Doing It All – Factors Affecting Learning

dog training, labrador retriever retrieving a dummy in winter


When not at shows or performance events, I train dogs for clients who call with all kinds of issues. In a recent call, a pet owner requested my services because her dog wouldn’t “listen” to her. I get that complaint often, which then launches a query to evaluate the dog’s environment, relationship, and methods used to illicit desired behavior. So often, the pet owner’s response reveals a long list of factors that actually diminish a dog’s likelihood of “obeying” its owner. These same factors may interfere with anyone’s attempts to prepare his/her show dog for performance events. Before we examine these factors, I agree that genetics, puppy rearing methods, and health also play a role, but these are not influences I will address here. Instead, I will examine some factors that one can alter to improve training. Let’s focus on environmental factors first.

By environmental factors, I am referring to external influences that may alter a dog’s ability to stay focused on a task. Those influences may be divided into physical distractions, hormonal stressors, and human connection. Physical distractions sound pretty simple, but they can get complicated and difficult to interpret. Obvious distractions are the squirrel chirping at a dog that is asked to sit. The problem is obvious, as is the solution: “Shoo” the stupid squirrel. But distractions are not always easy to avoid.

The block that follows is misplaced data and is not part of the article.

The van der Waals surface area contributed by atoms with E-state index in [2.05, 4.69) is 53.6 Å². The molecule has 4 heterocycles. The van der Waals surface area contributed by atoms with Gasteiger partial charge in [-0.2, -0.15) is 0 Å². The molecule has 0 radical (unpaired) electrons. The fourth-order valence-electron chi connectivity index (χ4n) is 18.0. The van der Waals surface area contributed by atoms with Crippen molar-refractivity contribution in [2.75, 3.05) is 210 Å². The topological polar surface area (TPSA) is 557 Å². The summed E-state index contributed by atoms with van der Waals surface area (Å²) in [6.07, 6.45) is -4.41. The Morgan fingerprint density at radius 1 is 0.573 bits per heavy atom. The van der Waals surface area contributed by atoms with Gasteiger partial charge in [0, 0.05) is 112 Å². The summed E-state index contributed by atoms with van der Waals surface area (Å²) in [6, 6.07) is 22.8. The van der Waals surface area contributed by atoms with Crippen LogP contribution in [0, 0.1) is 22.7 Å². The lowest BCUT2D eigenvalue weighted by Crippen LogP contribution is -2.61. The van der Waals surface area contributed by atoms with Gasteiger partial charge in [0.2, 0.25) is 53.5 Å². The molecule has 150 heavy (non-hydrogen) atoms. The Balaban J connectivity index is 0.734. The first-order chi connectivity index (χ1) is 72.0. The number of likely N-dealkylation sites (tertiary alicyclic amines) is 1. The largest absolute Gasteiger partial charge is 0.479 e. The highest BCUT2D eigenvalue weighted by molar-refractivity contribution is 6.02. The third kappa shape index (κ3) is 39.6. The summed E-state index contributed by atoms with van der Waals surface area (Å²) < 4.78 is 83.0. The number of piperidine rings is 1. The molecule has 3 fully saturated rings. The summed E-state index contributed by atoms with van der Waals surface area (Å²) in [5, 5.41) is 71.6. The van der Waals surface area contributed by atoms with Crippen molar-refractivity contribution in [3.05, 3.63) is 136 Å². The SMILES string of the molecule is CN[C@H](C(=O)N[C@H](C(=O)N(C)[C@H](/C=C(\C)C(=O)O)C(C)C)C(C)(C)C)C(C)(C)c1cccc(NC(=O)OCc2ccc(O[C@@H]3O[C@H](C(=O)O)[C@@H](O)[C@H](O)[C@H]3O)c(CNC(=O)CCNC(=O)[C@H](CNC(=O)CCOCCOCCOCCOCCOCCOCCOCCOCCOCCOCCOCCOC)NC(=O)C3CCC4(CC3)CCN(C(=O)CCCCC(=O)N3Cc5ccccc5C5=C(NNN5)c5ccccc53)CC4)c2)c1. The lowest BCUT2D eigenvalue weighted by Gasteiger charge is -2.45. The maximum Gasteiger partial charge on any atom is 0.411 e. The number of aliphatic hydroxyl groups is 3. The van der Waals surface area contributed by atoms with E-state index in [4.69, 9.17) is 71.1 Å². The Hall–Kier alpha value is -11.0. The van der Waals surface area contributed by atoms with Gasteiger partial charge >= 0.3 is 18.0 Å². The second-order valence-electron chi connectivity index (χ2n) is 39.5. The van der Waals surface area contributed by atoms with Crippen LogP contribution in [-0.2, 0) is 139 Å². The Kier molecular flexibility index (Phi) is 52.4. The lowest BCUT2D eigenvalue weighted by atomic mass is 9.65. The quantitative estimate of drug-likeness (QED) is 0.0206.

Such an example is a strange experience I had while Claire was tracking—and two killdeer decided to harass her. As they are known to do, they acted injured to draw her away from a probable nest that nobody could see. Of course, she was extremely interested in two “crippled” birds, which caused her to lose focus and chase the tempting flappers. Every time the birds left her alone, briefly, I encouraged her to get back to work, which she did only to have the killdeer strike again.

That process continued until I realized how this environmental factor was not going to go away. Thus, the only fair thing to do for Claire was to quit, which is sometimes the only option one has; no corrections, nothing else to do to fight mother nature but to accept the physical distraction and move on. Anything else just isn’t fair to the dog.

Killdeer broken wing display
Killdeer broken wing display

Another example that had a less obvious cause occurred during a field training session where a young dog approached the line to run a couple of single marks. She had done this numerous times over a six-month period with no problem. This day, she suddenly cowered, raised her hackles, and stuck tome like glue. When her bird was thrown, she refused to leave my side. There was no obvious reason, i.e., no visible dead carcass or nearby wildlife, so the reason for her apparent distress was something that we humans could not sense, though it was very real to Bridget. With positive encouragement, she did retrieve her duck. I did this to help her understand that whatever was bothering her was not a real threat. She did her second mark with more confidence, but she was still not her usual self.

Applying corrections for a situation like this is not only unlikely to teach her anything positive but is more likely to create an association between that sense (probably something she smelled) and negative corrections. Guess who will be worse next time? Since this was not her usual behavior, a better solution was to ignore her reaction and move from that physical area where the unknown distraction existed. As a side note, never “reassure” (petting, etc.) a frightened dog in such a situation, as the dog interprets your reassuring actions as a reinforcement conveying to the dog that his/her behavior is correct, thus unintentionally encouraging the same behavior in the future. Oops!!